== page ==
May 152010

Most folks love the fun process of composting in their home or backyard and even understand the science behind it all. But for the rest of us, composting is like another skill that we have to learn before we can even think about taking it head-on. If you’re thinking about taking on the challenge of composting, congratulations! Not only will you be reducing waste and cost by sending scraps to landfills, you’ll be giving back to the earth.

Generally, composting is an aerobic, or oxygen filled process that combines air, heat and moisture to break down matter, which is why you need to turn your compost heap every few days to maintain a good temperature. Composting is an effort shared by both you and by the many microbes, organisms and bacteria that are going to spring up in your compost pile. After you’ve added all the essential ingredients for composting (food scraps, vegetable stalks, fruit rinds, yard wastes free of diseases and seeds) into your compost bin, the billions of little microbes will take care of the rest. These little guys are responsible for the decomposition and temperature of your compost, which results in rich, ready to use compost. Temperature especially is vital to the composting process.

Here’s how it works and why:

Starting at 55 degrees Fahrenheit little to no breakdown happens; even for humans that’s pretty cold. Once it hits about 70 degrees Fahrenheit things start to heat up. This warm change in temperature is caused by cool temperature bacteria called Psychrophiles; they burn the carbon found in your compost heap, thus releasing heat and goodies in the form of amino acids.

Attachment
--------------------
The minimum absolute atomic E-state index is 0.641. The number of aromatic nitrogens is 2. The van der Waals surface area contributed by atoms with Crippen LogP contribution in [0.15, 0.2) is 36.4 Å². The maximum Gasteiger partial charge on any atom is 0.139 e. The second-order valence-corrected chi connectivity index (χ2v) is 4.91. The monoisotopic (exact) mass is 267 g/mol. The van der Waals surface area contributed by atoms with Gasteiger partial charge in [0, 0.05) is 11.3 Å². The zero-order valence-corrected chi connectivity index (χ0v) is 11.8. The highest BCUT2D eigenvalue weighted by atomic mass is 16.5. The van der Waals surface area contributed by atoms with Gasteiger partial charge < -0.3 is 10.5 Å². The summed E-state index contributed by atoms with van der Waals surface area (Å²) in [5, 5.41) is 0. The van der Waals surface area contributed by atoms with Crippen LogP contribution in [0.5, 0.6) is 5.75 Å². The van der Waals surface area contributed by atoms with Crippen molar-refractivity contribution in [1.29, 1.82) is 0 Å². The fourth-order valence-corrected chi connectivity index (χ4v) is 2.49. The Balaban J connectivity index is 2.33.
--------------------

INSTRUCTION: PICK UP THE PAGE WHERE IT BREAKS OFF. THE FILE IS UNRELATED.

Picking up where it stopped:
As the temperature increases to 90 degrees Fahrenheit, another set of hard working microbes called Mesophiles eat through EVERYTHING, which can raise the heat to 100 degrees. This then sets the stage for the Thermophiles that can live in the sauna of your compost heap in up to 200 degrees Fahrenheit! These hot guys live for up to a five day period working extra hard to make sure that any diseases or unwanted germs are annihilated. In addition, they generate what’s called humic acid, which is like ambrosia for your plants.

After a few days the temperature in your compost heap will decrease gradually and you’ll be able to sift through the compost and add it to your garden or house plants.

*Special thanks to C. Forrest McDowell, PhD and Tricia Clark-McDowell for their compost guide Home Composting Made Easy, available on Cortesia Press.

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Author: Vicki Duong
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Vicki Duong

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